Every American has the right to rent the property he wants to live in, regardless of ethnicity, race, handicap status or family situation. Although several acts and court decisions dating back to the Civil Rights Act of 1866 made allusions to equal opportunity housing, it wasn’t until the Civil Rights Act of 1968 was passed that enforcement of fair-housing legislation was available.
Fair Housing Act Regulations
Although Title VIII of the Civil Rights Act, the Fair Housing Act, first barred renters’ discrimination on the basis of race, color or creed, it has since been expanded to cover sex, disability and family situations. Landlords may not inquire about any of these attributes during your interview or on your rental application, nor may they refuse you tenancy based on any of those conditions. In addition, it’s illegal to advertise units for rent as barring any of those situations. Age and employment status are not protected classes under the Fair Housing Act.
In addition to barring the outright refusal of tenancy to persons based upon protected-class status, the Fair Housing Act also prohibits real estate agents from denying to show housing and landlords from refusing to negotiate housing situations because of minority status. It’s also illegal for landlords to incorrectly claim that housing isn’t available to minorities or set different terms for rental or sale of units to minorities.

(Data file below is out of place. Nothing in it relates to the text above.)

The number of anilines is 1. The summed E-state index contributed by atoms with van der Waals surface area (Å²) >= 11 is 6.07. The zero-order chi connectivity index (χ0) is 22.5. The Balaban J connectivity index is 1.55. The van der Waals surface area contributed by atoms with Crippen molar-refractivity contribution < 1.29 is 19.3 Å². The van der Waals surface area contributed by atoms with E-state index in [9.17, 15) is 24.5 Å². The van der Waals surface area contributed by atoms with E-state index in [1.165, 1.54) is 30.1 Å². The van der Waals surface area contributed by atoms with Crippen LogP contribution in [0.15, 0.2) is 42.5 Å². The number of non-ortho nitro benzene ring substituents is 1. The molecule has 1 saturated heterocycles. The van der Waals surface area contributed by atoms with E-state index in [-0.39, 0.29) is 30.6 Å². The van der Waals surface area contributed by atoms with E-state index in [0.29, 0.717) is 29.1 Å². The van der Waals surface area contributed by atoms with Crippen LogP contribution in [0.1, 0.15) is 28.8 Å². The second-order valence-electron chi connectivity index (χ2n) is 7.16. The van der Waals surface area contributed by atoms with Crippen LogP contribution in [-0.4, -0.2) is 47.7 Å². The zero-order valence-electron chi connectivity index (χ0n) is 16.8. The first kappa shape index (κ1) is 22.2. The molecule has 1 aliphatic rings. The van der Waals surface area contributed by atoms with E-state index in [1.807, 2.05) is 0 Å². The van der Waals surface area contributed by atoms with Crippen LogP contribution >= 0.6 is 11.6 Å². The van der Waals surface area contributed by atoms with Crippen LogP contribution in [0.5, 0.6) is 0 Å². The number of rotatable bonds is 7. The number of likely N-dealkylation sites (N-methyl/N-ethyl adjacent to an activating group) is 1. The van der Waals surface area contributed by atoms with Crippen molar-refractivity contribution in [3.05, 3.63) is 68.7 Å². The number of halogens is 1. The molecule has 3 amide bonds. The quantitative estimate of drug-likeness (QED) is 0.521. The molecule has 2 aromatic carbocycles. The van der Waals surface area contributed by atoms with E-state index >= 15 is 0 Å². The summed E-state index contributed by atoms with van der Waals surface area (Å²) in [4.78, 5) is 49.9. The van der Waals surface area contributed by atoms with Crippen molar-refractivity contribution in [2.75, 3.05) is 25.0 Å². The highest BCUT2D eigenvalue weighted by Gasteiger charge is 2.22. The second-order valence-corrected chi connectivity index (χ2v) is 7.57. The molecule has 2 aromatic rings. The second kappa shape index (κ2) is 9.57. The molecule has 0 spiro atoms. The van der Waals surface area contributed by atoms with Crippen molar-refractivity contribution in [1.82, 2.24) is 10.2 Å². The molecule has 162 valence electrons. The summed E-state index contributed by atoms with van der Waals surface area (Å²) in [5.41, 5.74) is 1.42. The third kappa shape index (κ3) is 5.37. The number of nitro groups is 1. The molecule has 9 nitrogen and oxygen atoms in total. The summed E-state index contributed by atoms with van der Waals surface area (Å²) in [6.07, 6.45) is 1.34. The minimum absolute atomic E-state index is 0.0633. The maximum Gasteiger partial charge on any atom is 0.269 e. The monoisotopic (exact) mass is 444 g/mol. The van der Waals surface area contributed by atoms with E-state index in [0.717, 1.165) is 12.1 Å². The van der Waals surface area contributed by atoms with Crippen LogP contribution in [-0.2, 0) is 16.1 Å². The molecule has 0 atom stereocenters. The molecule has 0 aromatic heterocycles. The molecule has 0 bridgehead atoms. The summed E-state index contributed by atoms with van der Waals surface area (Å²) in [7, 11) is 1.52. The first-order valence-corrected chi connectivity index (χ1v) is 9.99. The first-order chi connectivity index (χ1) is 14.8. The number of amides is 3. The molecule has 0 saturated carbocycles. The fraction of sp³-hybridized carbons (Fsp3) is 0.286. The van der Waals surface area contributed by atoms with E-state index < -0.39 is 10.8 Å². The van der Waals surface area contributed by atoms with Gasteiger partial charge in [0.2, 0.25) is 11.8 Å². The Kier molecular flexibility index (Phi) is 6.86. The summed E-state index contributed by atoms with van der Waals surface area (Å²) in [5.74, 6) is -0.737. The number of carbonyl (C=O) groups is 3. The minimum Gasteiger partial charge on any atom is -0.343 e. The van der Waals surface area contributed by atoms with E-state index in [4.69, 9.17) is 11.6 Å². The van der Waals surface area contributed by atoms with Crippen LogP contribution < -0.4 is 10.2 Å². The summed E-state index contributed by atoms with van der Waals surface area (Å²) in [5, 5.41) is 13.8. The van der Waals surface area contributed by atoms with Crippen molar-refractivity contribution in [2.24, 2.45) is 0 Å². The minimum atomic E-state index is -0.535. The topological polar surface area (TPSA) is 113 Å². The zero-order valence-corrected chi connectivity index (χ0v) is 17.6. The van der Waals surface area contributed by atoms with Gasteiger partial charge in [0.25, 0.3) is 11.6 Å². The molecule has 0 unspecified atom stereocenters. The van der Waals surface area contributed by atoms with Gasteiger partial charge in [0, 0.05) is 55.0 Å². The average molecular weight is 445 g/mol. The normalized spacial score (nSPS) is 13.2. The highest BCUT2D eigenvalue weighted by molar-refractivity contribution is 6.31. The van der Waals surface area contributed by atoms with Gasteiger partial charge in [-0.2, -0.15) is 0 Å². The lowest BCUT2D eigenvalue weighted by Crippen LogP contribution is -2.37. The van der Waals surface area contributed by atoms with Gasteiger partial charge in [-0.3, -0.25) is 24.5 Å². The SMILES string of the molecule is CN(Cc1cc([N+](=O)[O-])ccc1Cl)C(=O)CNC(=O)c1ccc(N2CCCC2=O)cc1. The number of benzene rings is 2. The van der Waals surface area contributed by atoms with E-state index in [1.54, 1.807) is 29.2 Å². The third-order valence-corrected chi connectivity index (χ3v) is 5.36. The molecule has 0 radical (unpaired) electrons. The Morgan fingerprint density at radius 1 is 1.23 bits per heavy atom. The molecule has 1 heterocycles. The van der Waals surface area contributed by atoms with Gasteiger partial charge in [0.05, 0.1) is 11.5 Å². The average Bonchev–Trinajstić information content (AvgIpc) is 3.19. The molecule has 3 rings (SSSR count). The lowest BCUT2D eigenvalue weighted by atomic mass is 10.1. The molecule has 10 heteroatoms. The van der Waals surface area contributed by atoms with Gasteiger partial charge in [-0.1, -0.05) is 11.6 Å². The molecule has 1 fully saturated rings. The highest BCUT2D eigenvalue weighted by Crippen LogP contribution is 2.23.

The office of Housing and Urban Development (HUD) is in charge of enforcing the Fair Housing Act and subsequent fair-housing legislation. If you feel as if you’ve been discriminated against in your search for housing, you have one year to file a complaint after the alleged violation, although investigations are aided by prompt reporting of your complaint. There is no cost to file the complaint and by using HUD’s online complaint form, you merely need to provide information about your identity, the location and identity of the rental agent against whom you’re filing your complaint and a description of the incident.
- U.S. Department of Justice: Fair Housing Act
- Housing and Urban Development: Fair Housing – It’s Your Right
- U.S. Department of Justice: Attorney General’s Fair Housing Initiative
- Housing and Urban Development: Fair Housing Laws and Presidential Executive Orders